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The Taupō Supervolcano

Monitoring Volcanoes

The central Taupō Volcanic Zone (TVZ) is a supervolcano. This system can have very small and short-lived eruptions, or more rarely, enormous super-eruptions.

According to local traditions tohunga Ngātoroirangi and rangatira Tia were both part of the Te Arawa waka fleet. They arrived at Lake Taupō at different times. Tia arrived first and he noticed that the cliff face resembled the rain cloak he was wearing. Tia named the cliffs Taupō-nui-a-Tia. Later on, the name was given to the lake.

In another version, Ngātoroirangi arrives to the area, and then asecends Tauhara mountain. While he is there he notices to the south, a mountain, Tongariro. On his way to the mountain he stops at a place called Hāmaria where he tells his followers, 'Let's rest and settle here for the night'. This gives rise to the name Taupō.

During this field trip you will follow the journey of Tohunga Ngātoroirangi. Ngātoroirangi and his sisters Te Hoata and Te Pupu were responsible for bringing fire to New Zealand from the ancestral homeland, Hawaiki. During his travels Ngātoroirangi encountered extremely cold weather. He called out to his sisters, who came to him from Hawaiki in the form of fire under the earth, appearing above the ground at intervals and creating the geysers, hot pools and volcanoes between Whakaari, White Island and Tongariro.

You can find out more about Ngātoroirangi in this interactive

Taupō is a ‘supervolcano’ and one of the most frequently active rhyolite calderas in the world. The huge caldera (collapsed crater) has been partly filled by Lake Taupō, the largest lake in New Zealand. The caldera was created when the ground surface collapsed downwards due to the emptying of the magma chamber below.

The present magma chamber is between 6 and 8 km below the lake. Although Taupō Volcano has much more violent eruptions than cone volcanoes, they are much less frequent. It began erupting about 300,000 years ago and the present-day caldera was created by an eruption 27,000 years ago called the Oruanui Eruption.

Between this and the last ‘Taupo Eruption’ 1800 years ago, there have been at least 26 much smaller eruptions. These eruptions formed lava domes and spread pumice and ash over nearby areas.


The Taupō supervolcano system was created by subduction of the Pacific Plate below the Australian Plate. The movement of plates stretches the Earth’s crust. This stretching has led to a thinning of the crust in the entire Taupō Volcanic Zone. This allows magma to rise close to the surface causing volcanic activity.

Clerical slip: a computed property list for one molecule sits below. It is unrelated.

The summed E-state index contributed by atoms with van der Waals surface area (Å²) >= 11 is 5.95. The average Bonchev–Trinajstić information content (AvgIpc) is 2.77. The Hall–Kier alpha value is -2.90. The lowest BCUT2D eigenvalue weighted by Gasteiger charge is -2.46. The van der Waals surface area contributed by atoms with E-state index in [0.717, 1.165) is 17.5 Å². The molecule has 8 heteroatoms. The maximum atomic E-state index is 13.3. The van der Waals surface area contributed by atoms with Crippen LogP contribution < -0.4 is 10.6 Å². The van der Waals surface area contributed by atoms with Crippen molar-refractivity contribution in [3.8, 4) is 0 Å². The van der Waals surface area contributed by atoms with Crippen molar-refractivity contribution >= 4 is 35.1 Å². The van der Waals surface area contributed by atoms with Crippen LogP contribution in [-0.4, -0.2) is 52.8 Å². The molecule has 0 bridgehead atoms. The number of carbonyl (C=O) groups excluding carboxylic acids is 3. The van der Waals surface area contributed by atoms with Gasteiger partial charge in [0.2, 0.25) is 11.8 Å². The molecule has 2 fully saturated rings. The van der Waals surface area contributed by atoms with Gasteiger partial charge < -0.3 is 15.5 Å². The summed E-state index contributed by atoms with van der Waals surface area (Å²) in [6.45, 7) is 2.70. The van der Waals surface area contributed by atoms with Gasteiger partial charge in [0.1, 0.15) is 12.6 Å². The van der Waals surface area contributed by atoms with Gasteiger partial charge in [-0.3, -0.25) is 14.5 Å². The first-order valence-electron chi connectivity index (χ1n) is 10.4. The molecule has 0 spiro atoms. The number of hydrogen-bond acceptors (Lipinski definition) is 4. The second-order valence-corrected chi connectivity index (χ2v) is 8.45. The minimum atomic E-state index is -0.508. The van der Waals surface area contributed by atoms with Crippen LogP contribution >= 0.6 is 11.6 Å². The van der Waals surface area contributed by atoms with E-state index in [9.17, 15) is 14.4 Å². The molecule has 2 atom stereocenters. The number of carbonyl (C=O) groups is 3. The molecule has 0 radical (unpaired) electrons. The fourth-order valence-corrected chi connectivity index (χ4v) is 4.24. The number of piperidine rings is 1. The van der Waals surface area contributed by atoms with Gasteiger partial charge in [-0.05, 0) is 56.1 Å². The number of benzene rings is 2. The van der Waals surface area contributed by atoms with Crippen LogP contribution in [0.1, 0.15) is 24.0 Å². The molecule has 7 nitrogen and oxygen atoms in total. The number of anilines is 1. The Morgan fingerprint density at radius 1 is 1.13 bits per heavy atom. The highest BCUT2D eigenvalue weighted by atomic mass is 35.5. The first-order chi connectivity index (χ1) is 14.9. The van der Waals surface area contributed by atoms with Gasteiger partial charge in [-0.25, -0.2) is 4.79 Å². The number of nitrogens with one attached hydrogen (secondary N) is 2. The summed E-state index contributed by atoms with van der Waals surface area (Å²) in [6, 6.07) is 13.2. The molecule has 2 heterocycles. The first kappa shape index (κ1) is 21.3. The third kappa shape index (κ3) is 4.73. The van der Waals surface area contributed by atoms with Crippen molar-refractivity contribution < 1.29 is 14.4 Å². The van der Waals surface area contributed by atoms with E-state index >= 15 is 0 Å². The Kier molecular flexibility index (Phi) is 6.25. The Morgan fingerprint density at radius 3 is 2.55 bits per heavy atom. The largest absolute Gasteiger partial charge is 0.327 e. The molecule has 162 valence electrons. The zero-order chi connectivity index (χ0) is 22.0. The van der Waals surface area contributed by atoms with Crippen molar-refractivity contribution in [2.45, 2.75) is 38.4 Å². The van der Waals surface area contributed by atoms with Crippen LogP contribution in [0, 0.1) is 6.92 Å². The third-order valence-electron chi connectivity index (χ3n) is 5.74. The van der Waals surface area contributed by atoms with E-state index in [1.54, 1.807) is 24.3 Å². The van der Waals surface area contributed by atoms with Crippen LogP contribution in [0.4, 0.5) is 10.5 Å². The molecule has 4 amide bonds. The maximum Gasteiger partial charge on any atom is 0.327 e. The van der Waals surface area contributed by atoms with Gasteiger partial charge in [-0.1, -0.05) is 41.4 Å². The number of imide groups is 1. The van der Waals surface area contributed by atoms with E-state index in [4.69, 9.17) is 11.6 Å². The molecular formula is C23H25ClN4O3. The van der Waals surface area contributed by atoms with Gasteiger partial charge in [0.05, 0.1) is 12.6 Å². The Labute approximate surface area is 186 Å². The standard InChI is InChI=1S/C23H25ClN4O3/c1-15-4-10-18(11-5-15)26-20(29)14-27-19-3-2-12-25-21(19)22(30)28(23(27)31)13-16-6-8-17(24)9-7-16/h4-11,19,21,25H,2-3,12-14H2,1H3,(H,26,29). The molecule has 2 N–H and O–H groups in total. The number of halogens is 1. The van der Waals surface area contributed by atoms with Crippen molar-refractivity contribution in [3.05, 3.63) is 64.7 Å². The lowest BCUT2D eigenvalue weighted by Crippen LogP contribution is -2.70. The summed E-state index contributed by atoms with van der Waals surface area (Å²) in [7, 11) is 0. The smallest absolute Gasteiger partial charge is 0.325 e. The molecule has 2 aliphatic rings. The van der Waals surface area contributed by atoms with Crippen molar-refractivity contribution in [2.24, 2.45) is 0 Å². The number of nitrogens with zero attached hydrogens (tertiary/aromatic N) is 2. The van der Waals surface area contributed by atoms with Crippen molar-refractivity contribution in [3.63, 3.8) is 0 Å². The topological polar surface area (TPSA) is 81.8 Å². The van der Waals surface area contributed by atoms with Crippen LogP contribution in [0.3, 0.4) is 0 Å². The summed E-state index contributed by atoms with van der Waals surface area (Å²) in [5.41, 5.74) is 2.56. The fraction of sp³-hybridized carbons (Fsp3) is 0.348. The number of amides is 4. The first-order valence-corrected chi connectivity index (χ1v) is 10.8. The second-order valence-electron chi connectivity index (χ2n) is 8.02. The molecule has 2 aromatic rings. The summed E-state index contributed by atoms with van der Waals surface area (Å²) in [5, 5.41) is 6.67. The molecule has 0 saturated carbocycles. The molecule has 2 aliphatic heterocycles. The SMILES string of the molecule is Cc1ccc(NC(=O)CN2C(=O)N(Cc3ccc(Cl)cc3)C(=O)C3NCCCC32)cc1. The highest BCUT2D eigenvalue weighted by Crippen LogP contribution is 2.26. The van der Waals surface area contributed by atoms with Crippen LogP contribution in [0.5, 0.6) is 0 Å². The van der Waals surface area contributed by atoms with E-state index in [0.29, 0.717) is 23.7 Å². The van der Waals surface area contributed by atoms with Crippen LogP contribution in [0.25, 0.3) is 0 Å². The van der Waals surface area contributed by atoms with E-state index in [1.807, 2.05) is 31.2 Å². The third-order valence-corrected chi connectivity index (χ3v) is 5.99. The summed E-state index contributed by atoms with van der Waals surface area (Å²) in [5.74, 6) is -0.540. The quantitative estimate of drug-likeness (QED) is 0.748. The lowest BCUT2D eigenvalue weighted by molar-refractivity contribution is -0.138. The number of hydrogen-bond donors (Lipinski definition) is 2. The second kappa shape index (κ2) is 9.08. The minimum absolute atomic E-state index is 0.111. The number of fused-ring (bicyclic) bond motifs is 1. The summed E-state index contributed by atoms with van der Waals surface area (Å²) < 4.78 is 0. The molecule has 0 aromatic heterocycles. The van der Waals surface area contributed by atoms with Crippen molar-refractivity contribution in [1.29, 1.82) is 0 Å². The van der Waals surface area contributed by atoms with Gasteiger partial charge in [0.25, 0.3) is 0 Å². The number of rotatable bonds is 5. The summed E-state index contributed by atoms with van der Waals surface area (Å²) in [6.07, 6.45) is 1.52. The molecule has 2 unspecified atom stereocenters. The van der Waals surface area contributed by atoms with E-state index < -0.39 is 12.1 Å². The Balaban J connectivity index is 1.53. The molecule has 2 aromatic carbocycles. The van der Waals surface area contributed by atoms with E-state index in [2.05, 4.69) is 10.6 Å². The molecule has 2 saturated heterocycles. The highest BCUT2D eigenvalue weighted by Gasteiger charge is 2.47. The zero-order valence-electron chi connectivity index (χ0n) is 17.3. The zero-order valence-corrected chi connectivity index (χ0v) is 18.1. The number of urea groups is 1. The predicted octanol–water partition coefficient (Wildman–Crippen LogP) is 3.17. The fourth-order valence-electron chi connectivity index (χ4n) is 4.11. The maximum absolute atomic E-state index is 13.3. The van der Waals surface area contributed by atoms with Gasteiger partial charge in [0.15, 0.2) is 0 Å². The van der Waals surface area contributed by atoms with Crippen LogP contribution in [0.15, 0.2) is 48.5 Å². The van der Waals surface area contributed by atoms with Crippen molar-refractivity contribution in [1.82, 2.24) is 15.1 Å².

The last major Taupō eruption is the most violent eruption known in the world in the last 5000 years. The eruption plume reached 50 km into the air, all of New Zealand received at least 1cm of ash and areas near the lake were covered in more than 100 m of pyroclastic flow. The flow spread up to 90 km from the vent and flowed over all local features except Ruapehu.

It is possible that ash from this eruption was the cause of red sunsets recorded by the Romans and Chinese.

Other Volcanic Hazards include:

  • Strong earthquakes causing ground deformation, which will precede a big eruption.
  • Lahars of loose pumice and ash deposits flowing down rivers after eruptions.
  • Flooding. Deposits from a previous Taupō eruption blocked the lake outlet, raising the lake 34m above its modern level. When this blockage failed, a catastrophic flood was released down the Waikato River and it changed course.
  • Increased geothermal activity can be expected, with steam explosions.

Ready for a quiz? Try the "Taupō Supervolcano" activity.

Audio Māori keywords: 

Where else in the world are there supervolcanoes and what similarities do these areas have with the Taupō Volcanic Zone?

Taupō is a supervolcano and is one of the most active supervolcanoes in the world. Image: GNS Science.

The magma chamber of the Taupō Volcano is between 6 and 8 kilometres below Lake Taupō. Image: GNS Science.

The Taupō Volcanic Zone (TVZ), extending from Mt Ruapehu through Rotorua to White Island, is the front of a wedge where the Australian and Pacific plates collide. Scientists think of the whole area of volcanic activity between Kawerau and Tokaanu as one single but complex supervolcano system. Image: Science Learning Hub.

A super-eruption 27,000 years ago formed a caldera that has partly filled to create Lake Taupō. Image: GNS Science.

Monitoring Volcanoes